Google NIK Collection
The Google NIK Collection is an amazing set of free tools for Photoshop that’s perfect for any type of image adjustment. Meant for professional photographers, this suite of tools can transform your renders into real photographs. Currently it consists of the following 7 plugins:
- Analog Efex Pro – For simulating vintage cameras.
- Color Efex Pro – Complete modern color correction and retouching effects.
- Silver Efex Pro – Black and White photographic effects.
- HDR Efex Pro – Edit HDR photos.
- Sharpener Pro – Professional image sharpening tool.
- Viveza – Color and tonal balance adjustments without masks.
- Dfine – Professional noise reduction tool.
We’ll be covering the Color Efex Pro tool in this tutorial for attaining that perfect photographic look. Check out and download the Google NIK Collection and follow along. Check the system requirements on their page and install it. The tools should now be listed under the Filters menu, collectively labelled as Nik Collection. A lot of these effects are unique to this plugin and you’ll probably find it hard to recreate the same effect with Photoshop’s native tools. Since it’s absolutely free, I highly recommend it.
Before applying the Color Efex Pro filter, I’ve already processed the raw render using the render passes technique. You can check out that process by following the course here: Photoshop Post Work 2.0
Google NIK Color Efex Pro is the Crème De La Crème of my entire ArchViz workflow – the secret software I use to boost the photographic look of my renders!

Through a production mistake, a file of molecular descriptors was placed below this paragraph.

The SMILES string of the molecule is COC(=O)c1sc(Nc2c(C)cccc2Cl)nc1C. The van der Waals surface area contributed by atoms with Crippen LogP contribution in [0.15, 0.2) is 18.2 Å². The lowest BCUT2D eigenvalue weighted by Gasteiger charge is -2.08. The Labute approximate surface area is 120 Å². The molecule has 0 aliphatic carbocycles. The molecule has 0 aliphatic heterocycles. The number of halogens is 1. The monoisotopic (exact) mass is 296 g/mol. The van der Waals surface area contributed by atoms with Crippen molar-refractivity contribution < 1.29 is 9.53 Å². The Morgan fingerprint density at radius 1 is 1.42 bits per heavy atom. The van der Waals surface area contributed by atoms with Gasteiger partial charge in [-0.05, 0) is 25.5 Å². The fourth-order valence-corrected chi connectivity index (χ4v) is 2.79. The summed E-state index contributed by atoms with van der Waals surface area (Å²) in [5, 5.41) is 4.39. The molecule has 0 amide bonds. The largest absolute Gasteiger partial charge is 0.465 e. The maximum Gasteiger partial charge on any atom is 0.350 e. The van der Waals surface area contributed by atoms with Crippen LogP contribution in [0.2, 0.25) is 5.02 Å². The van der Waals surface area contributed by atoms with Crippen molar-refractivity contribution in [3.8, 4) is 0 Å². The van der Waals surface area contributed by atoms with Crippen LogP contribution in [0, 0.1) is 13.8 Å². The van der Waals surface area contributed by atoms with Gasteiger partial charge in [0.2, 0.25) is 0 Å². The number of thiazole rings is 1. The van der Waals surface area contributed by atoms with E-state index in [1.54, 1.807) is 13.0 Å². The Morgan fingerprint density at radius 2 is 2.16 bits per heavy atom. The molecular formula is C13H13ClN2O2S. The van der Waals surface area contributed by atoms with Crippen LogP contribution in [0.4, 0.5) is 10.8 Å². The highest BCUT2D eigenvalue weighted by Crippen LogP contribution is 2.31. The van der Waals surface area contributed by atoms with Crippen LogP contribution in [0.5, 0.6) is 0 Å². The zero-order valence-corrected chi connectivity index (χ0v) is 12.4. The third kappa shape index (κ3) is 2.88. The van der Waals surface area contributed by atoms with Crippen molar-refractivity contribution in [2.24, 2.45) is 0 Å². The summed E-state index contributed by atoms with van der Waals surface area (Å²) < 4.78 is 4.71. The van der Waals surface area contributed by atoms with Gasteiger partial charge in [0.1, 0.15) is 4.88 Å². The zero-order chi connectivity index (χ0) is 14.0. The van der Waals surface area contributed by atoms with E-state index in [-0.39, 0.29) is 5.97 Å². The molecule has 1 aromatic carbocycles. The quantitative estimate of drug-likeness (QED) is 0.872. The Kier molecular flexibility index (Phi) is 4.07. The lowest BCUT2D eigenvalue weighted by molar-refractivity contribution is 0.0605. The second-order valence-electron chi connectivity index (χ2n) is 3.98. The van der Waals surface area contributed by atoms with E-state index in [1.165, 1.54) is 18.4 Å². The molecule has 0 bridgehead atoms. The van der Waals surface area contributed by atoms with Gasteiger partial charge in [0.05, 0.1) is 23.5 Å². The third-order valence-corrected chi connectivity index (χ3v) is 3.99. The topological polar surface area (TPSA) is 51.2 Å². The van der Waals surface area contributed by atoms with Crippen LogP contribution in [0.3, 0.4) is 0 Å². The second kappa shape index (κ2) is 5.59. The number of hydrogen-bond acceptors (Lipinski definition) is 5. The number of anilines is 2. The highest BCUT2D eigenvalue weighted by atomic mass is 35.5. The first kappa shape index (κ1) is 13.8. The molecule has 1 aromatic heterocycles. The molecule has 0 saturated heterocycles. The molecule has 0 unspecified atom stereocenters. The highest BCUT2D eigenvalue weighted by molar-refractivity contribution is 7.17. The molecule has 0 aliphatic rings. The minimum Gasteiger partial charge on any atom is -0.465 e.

The layers are grouped together according to the type of adjustments. The Color Efex Pro tool will be used in a creative manner in order to make the photo truly stand out. This plugin opens up in its own window, giving you the ability to stack up multiple effects. The different effects are categorized on the left based on the type of photograph you’re working on. On the right side is the effects control tray.
Use the Add Filter button for stacking extra effects, and select the effect you want on the left. You’ll get the controls for that effect on the right side. And every effect has its own set of built-in presets you can access by clicking the icon next to its name. Best of all you can quickly browse those presets with the preview thumbnails list.
For the image in the video tutorial, I’ve used the following effects:
- Bi-Color User Defined – You can tint areas of your image with 2 colors. The default are orange and blue, which work very well for adding chromatic contrast.
- Brilliance/Warmth – Three simple controls for adding warmth to the image.
- Classical Soft Focus – A vintage effect that adds an out of focus glow.
- Contrast Color Range – Controls contrast and brightness based on a set color range.
- Cross Processing – Select the method and its strength to blend in the effect.
- Darken/Lighten Center – The same as adding a vignette but with finer controls.
- Detail Extractor – Enhances the local contrast to make everything look defined and detailed.
- Glamour Glow – Filter dedicated to adding glow or bloom to the image.
- Graduated Neutral Density – Simulates the neutral density filters used with DSLRs for darkening overbright regions like the sky.
- Levels & Curves – Very powerful curves and level editer with precise point control.
- Polarization – Add polarization to the image.
- Pro Contrast – Fine contrast adjustment effect.
- Reflector Efex – Works by identifying areas with light and reflection.
- Remove Color Cast – For removing color cast that’s inherent in some camera.
- Sunlight – Another effect for adding glow.
- Vignette: Lens – A lens based vignette effect.
- White Neutralizer – This is basically a white balance tool.
It’s very easy to apply and work with these filters. You really get the feeling of what direction your image should take creatively.
There are an enormous amount of styles available, so just make sure you don’t overdo it. 😉
P.S.: If you liked these videos so far, you’d love our upcoming training. For more details click here: